Tag Archives: John the Baptist

What’s He Doing Here? Why John the Baptist Shows Up at Christmastime

Religious people can be odd. Saints can be downright strange. If there are any contemporary saints trending on Twitter or YouTube, it is more likely because of the weird things they say and do than in spite of them.

During the third week in Advent Season, the Common Lectionary’s Gospel readings are all about John the Baptist, whose life is celebrated each year in preparation for Christmas. If one of the qualifying marks of sainthood is strangeness – and such a case could be made – John must be at the head of the class.

He was born to aged parents. Were his birth to occur today, we would call it a miracle of modern science. When it occurred, friends and family simply called it a miracle. At some point, John moved from his Judean countryside home to the rugged desert between Jerusalem and the Dead Sea. His diet was odd – he ate locusts and honey. His wardrobe was odd – he wore camel hair clothing. His life work was odd – he dunked people in the Jordan River for the forgiveness of sins.

John’s was a strange life and also a strange death. When he stuck his prophetic nose into the king’s so-called private affairs, the king cut it off. Well, not just his nose but his whole head. The king only did this because his stepdaughter – at her mother’s request – put him up to it.

Even John’s burial was unusual. His grieving friends had to go to the authorities – not the coroner but (quite possibly) the executioner – to request his body. As far as we know that body still rests in some ancient grave, absent its blessed head.

Why is this man, so odd in life and in death, renowned among Christians? Continue reading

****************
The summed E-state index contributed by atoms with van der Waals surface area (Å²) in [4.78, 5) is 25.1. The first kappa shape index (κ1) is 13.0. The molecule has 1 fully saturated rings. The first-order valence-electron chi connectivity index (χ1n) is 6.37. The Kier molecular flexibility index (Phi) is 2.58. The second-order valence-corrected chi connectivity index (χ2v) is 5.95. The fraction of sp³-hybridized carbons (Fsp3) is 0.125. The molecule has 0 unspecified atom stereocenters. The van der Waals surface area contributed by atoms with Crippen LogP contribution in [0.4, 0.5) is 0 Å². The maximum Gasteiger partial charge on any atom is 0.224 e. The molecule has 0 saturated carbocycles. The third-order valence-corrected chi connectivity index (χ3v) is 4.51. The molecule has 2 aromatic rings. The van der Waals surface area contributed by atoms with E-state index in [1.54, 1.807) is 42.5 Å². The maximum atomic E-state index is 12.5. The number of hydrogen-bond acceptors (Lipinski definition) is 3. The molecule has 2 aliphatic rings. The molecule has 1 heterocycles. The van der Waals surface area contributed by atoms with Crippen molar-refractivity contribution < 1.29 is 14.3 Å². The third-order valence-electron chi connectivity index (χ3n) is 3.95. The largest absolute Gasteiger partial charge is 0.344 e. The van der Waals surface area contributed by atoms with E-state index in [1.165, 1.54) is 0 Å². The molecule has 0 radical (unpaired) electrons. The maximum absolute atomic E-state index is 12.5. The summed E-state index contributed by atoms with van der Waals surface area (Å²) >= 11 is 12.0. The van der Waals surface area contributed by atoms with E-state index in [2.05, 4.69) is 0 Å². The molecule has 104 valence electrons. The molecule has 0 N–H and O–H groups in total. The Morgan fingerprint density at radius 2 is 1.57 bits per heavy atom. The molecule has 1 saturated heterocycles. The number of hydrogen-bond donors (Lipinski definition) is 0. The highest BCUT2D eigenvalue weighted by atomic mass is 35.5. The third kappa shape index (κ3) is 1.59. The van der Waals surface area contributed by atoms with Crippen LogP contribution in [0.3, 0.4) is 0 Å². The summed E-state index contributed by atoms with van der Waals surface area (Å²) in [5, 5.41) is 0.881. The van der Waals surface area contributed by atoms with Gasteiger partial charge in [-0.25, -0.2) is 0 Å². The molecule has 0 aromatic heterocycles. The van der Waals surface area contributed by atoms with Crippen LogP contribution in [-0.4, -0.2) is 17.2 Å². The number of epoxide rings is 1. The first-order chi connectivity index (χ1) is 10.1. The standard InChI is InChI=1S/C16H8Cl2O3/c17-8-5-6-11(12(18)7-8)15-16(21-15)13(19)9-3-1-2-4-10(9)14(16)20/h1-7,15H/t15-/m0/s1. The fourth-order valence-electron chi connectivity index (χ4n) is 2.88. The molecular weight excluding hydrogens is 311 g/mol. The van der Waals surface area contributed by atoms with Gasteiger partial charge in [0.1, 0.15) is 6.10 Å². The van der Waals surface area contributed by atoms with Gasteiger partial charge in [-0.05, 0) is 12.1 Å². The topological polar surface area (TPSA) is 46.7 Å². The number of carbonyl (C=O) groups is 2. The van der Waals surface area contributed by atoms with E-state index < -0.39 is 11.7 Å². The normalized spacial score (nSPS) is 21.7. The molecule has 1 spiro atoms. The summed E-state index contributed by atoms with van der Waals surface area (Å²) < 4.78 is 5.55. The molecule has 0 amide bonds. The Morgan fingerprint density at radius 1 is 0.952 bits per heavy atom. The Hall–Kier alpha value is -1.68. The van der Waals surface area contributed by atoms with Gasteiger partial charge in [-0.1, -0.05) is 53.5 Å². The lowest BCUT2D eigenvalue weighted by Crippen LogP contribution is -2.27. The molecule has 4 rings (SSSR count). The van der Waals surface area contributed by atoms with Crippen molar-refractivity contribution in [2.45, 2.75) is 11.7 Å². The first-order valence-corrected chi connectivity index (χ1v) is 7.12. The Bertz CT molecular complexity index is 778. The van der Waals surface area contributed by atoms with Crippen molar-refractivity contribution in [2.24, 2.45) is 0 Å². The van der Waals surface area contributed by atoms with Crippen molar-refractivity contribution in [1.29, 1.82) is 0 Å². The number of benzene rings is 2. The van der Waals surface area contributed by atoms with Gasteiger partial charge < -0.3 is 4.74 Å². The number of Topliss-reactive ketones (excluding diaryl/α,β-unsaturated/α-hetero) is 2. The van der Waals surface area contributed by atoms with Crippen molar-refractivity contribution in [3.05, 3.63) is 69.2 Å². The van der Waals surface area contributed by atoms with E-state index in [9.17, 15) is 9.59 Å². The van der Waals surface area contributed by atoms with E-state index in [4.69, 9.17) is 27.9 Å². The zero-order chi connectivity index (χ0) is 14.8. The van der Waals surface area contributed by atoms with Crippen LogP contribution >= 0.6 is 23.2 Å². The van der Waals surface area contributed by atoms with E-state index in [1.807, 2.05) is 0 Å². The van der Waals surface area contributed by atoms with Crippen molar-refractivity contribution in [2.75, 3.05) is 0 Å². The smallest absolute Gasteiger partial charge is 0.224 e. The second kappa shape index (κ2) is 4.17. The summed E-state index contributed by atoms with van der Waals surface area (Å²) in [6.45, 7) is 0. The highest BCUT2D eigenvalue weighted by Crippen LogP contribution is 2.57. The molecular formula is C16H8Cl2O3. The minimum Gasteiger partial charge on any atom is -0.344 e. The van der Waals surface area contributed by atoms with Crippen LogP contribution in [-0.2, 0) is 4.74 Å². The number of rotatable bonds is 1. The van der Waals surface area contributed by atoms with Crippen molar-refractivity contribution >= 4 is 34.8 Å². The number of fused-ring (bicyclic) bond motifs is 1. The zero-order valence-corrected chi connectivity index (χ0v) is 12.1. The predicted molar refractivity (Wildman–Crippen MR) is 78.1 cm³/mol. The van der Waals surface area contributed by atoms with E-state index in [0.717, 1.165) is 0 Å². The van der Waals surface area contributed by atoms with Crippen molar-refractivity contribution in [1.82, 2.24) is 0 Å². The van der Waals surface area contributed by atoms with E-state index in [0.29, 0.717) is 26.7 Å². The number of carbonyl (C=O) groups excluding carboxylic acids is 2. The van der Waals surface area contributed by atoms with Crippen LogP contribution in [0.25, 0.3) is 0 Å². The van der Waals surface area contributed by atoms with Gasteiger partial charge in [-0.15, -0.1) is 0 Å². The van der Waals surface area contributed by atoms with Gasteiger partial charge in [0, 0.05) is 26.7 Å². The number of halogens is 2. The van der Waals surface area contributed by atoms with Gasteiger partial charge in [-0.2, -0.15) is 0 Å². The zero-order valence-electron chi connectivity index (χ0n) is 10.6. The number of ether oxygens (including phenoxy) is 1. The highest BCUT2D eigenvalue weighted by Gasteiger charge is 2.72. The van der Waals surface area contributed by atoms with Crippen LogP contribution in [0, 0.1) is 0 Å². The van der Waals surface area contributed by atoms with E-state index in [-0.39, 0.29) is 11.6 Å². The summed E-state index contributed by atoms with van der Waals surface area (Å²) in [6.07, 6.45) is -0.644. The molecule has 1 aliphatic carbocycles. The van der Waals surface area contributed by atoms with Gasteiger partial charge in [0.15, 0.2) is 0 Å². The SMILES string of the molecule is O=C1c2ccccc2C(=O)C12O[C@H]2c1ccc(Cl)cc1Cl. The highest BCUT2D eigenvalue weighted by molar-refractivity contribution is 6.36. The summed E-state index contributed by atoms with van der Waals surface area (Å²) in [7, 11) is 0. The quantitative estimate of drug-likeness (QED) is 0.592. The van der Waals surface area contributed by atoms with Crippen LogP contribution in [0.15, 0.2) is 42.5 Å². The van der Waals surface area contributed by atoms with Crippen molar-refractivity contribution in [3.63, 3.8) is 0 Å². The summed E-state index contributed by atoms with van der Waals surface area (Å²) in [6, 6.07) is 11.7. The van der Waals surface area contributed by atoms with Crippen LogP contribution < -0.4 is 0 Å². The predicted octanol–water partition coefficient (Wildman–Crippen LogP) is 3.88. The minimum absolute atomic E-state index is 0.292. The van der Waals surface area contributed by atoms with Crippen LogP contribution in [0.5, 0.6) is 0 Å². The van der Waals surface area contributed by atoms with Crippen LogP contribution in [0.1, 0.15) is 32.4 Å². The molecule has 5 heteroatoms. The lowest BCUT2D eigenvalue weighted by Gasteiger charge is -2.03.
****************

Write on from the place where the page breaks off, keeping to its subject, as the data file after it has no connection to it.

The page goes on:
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ADVENTure: A Time to Rethink Your Life

Research shows most people don’t respond when a fire alarm rings. Instead of leaving a building immediately, they stand around and wait for more information. In 1985, a fire broke out in the stands of a soccer match in England. When the television footage was examined, it showed fans took a long time to react. They didn’t move towards the exits until it was too late. 56 people died.

Research also shows that when we do move, we tend to follow old habits. For example, most people try to exit through the same door they entered, even when a nearer exit is available. A fire in the Beverly Hills Supper Club in Kentucky left 177 people dead. Forensic experts believed that many of the victims tried to go out the way they came in, even though there were fire exits. They got caught in a bottleneck and couldn’t get out it time.

What is there for us today in this strange prophet’s ancient message? I’ll mention three things. First, there is a fire coming, a fire of judgment and a time of change, and John sounds the alarm. That warning is at the heart of the Christian gospel and our hearts tell us it is true. Don’t try to escape it by going back the way you came. There is a nearer door, the only one that works: Jesus. Go through him. He once said, “I am the door. If anyone enters by Me, he will be saved…” (John 10:9). Go to him. Join him. Ask him to take you in. Continue reading

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ADVENTURE: Mission Inevitable (Luke 3:1-6)

Between now and Christmas, I will post audio of the Adventure sermons from 2018. The series is meant to prepare worshipers to celebrate Christ’s birth and anticipate his return. This first sermon finds striking similarities between the world in our … Continue reading

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